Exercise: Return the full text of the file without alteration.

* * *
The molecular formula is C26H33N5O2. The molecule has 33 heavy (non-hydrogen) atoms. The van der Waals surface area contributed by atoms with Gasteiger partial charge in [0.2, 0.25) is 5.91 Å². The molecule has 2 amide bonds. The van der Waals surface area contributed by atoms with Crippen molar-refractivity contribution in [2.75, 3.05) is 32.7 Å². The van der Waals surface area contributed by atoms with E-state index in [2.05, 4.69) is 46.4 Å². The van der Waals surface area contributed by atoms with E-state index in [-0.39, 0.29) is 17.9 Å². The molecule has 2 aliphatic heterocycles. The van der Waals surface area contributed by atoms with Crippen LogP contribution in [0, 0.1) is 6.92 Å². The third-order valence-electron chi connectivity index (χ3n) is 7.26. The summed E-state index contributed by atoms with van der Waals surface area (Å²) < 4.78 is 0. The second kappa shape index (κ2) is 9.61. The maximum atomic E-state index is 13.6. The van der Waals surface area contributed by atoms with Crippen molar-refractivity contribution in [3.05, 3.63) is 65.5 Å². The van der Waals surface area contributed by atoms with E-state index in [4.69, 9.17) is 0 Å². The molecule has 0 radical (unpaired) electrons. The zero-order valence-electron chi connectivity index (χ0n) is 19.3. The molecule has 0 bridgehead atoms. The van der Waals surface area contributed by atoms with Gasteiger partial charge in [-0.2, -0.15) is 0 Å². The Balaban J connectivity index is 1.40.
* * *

The molecular formula is C26H33N5O2. The molecule has 33 heavy (non-hydrogen) atoms. The van der Waals surface area contributed by atoms with Gasteiger partial charge in [0.2, 0.25) is 5.91 Å². The molecule has 2 amide bonds. The van der Waals surface area contributed by atoms with Crippen molar-refractivity contribution in [2.75, 3.05) is 32.7 Å². The van der Waals surface area contributed by atoms with E-state index in [2.05, 4.69) is 46.4 Å². The van der Waals surface area contributed by atoms with E-state index in [-0.39, 0.29) is 17.9 Å². The molecule has 2 aliphatic heterocycles. The van der Waals surface area contributed by atoms with Crippen LogP contribution in [0, 0.1) is 6.92 Å². The third-order valence-electron chi connectivity index (χ3n) is 7.26. The summed E-state index contributed by atoms with van der Waals surface area (Å²) < 4.78 is 0. The second kappa shape index (κ2) is 9.61. The maximum atomic E-state index is 13.6. The van der Waals surface area contributed by atoms with Crippen molar-refractivity contribution in [3.05, 3.63) is 65.5 Å². The van der Waals surface area contributed by atoms with E-state index in [4.69, 9.17) is 0 Å². The molecule has 0 radical (unpaired) electrons. The zero-order valence-electron chi connectivity index (χ0n) is 19.3. The molecule has 0 bridgehead atoms. The van der Waals surface area contributed by atoms with Gasteiger partial charge in [-0.2, -0.15) is 0 Å². The Balaban J connectivity index is 1.40.